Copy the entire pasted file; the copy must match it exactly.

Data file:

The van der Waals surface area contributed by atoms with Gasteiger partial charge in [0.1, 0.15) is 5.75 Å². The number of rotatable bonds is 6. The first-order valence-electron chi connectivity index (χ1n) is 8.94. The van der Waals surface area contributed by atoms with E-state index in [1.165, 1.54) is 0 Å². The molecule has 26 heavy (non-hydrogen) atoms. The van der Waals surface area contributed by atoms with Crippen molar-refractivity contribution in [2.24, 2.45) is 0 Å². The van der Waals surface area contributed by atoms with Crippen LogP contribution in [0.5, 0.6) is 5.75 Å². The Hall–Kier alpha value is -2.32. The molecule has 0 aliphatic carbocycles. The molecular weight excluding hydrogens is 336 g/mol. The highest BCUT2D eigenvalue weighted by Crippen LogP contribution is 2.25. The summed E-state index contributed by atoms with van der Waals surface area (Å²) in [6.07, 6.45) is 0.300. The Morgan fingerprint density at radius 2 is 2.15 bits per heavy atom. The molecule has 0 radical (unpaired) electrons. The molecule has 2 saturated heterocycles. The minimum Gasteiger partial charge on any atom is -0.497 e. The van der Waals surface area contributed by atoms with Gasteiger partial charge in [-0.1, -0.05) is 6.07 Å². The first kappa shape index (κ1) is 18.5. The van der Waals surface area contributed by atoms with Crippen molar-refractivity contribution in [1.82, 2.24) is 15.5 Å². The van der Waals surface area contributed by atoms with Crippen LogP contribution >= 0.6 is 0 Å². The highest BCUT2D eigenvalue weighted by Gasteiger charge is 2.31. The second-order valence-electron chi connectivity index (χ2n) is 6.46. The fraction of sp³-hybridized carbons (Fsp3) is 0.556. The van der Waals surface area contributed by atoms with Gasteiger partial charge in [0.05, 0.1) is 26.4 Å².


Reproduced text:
The van der Waals surface area contributed by atoms with Gasteiger partial charge in [0.1, 0.15) is 5.75 Å². The number of rotatable bonds is 6. The first-order valence-electron chi connectivity index (χ1n) is 8.94. The van der Waals surface area contributed by atoms with E-state index in [1.165, 1.54) is 0 Å². The molecule has 26 heavy (non-hydrogen) atoms. The van der Waals surface area contributed by atoms with Crippen molar-refractivity contribution in [2.24, 2.45) is 0 Å². The van der Waals surface area contributed by atoms with Crippen LogP contribution in [0.5, 0.6) is 5.75 Å². The Hall–Kier alpha value is -2.32. The molecule has 0 aliphatic carbocycles. The molecular weight excluding hydrogens is 336 g/mol. The highest BCUT2D eigenvalue weighted by Crippen LogP contribution is 2.25. The summed E-state index contributed by atoms with van der Waals surface area (Å²) in [6.07, 6.45) is 0.300. The Morgan fingerprint density at radius 2 is 2.15 bits per heavy atom. The molecule has 0 radical (unpaired) electrons. The molecule has 2 saturated heterocycles. The minimum Gasteiger partial charge on any atom is -0.497 e. The van der Waals surface area contributed by atoms with Gasteiger partial charge in [-0.1, -0.05) is 6.07 Å². The first kappa shape index (κ1) is 18.5. The van der Waals surface area contributed by atoms with Crippen molar-refractivity contribution in [1.82, 2.24) is 15.5 Å². The van der Waals surface area contributed by atoms with Crippen LogP contribution >= 0.6 is 0 Å². The highest BCUT2D eigenvalue weighted by Gasteiger charge is 2.31. The second-order valence-electron chi connectivity index (χ2n) is 6.46. The fraction of sp³-hybridized carbons (Fsp3) is 0.556. The van der Waals surface area contributed by atoms with Gasteiger partial charge in [0.05, 0.1) is 26.4 Å².